Turkey Calling 101
OutdoorHub Reporters 05.02.18
There are few things more exciting than calling in a turkey during the season. Watching a big Tom come strutting up as you get ready to take the shot or let the arrow fly. That is certainly the climax point in turkey hunting, but it’s the culmination of so many other moments of practice and preparation that make it possible.
One of the key parts of the sport that makes moments like that possible in turkey hunting is the turkey call. A turkey is not one of the species that – while hunting – one can sneak up on in order to get within range. That may happen every once in a while, but by and large the best way to get within striking distance of a big male turkey is by being well camouflaged, and calling it in.
The turkey call is one of the most important parts of the sport, and it’s also one of the most difficult. It takes skill and a good bit of practice to be able to master.
101 of the Turkey Call
Know Your Calls
There are several different sounds that a turkey will make, and it’s important to know the difference between them. The most famous is the gobble, which is done by male turkeys to ward off competitive males and to attract females. There are also several types of yelps, cackles, and purrs, all of which have a certain purpose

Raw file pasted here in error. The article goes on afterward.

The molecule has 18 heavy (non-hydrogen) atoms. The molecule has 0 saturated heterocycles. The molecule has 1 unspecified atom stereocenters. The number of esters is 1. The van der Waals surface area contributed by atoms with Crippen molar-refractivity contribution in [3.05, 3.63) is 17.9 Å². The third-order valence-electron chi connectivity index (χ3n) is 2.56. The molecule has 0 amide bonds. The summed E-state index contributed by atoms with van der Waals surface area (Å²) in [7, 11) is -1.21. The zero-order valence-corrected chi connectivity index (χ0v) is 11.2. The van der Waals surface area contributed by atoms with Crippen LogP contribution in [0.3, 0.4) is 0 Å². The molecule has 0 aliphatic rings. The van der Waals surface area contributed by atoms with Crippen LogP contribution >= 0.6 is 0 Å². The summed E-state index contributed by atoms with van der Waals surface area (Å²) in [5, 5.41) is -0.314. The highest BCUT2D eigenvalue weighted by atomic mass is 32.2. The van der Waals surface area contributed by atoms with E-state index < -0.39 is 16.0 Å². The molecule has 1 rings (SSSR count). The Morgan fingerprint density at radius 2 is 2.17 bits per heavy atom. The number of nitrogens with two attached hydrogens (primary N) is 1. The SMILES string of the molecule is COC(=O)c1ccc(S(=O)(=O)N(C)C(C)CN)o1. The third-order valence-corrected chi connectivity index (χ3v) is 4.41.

To hear these sounds, visit this page by the National Wild Turkey Foundation for samples.
Know the Callers
Just like there are different sounds a turkey will make, there are also several different types of calls produced to help hunters.
A box call is one of the most popular. It’s able to imitate several different turkey sounds and is fairly easy to learn how to use. A push button call is similar, but instead of sliding, it pushes back and forth. Another popular type of turkey call is the slate call, which uses a piece of slate instead of wood to produce the sounds. For visuals check out Cabela’s turkey call intro page.
Practice Makes Perfect
Once the hunter knows the sounds that they want to make, and what type of call they want to use, the next step is practice. Now, don’t do this in the office or you might have an angry coworker in the next office. Instead, go to a park or your own backyard – even in your car while you’re stuck in traffic is a good time to practice making your turkey calls. You want to be confident when you’re out in the woods and there are real turkeys listening!
Get Out in the Field
Finally, it’s time to get out in the field and practice your turkey calling skills. This is where you see if your skills are truly up to par or not. Are you able to imitate the turkey’s sounds well enough to fool a live gobbler? It helps to go out with an experienced caller the first few times so you can see how it’s done. There is a delicate balance between calling too much, and not calling enough. It’s all a game, but this particular game of cat and mouse is one of the most fun you can play in all of outdoor recreational sports.